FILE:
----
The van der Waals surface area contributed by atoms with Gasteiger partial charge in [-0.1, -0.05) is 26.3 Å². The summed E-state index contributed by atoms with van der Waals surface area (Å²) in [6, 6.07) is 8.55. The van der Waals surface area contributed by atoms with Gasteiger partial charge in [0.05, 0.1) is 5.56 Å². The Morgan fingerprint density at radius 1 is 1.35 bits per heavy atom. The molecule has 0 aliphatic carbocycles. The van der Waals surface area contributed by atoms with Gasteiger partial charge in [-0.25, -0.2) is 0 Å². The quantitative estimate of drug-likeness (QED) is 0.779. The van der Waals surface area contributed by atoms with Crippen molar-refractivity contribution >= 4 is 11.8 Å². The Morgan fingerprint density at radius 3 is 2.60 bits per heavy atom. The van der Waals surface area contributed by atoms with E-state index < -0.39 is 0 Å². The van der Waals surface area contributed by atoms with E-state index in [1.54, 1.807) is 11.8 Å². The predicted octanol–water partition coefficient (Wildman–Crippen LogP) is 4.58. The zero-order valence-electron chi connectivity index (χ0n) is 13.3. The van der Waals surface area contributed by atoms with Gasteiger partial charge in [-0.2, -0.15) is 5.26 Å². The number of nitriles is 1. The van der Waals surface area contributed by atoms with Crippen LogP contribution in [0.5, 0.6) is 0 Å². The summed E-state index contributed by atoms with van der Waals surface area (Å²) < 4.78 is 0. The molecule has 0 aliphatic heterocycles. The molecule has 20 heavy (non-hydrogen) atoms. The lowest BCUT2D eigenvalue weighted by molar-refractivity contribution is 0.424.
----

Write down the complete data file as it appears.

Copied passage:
The van der Waals surface area contributed by atoms with Gasteiger partial charge in [-0.1, -0.05) is 26.3 Å². The summed E-state index contributed by atoms with van der Waals surface area (Å²) in [6, 6.07) is 8.55. The van der Waals surface area contributed by atoms with Gasteiger partial charge in [0.05, 0.1) is 5.56 Å². The Morgan fingerprint density at radius 1 is 1.35 bits per heavy atom. The molecule has 0 aliphatic carbocycles. The van der Waals surface area contributed by atoms with Gasteiger partial charge in [-0.25, -0.2) is 0 Å². The quantitative estimate of drug-likeness (QED) is 0.779. The van der Waals surface area contributed by atoms with Crippen molar-refractivity contribution >= 4 is 11.8 Å². The Morgan fingerprint density at radius 3 is 2.60 bits per heavy atom. The van der Waals surface area contributed by atoms with E-state index < -0.39 is 0 Å². The van der Waals surface area contributed by atoms with E-state index in [1.54, 1.807) is 11.8 Å². The predicted octanol–water partition coefficient (Wildman–Crippen LogP) is 4.58. The zero-order valence-electron chi connectivity index (χ0n) is 13.3. The van der Waals surface area contributed by atoms with Gasteiger partial charge in [-0.2, -0.15) is 5.26 Å². The number of nitriles is 1. The van der Waals surface area contributed by atoms with Crippen LogP contribution in [0.5, 0.6) is 0 Å². The summed E-state index contributed by atoms with van der Waals surface area (Å²) < 4.78 is 0. The molecule has 0 aliphatic heterocycles. The molecule has 20 heavy (non-hydrogen) atoms. The lowest BCUT2D eigenvalue weighted by molar-refractivity contribution is 0.424.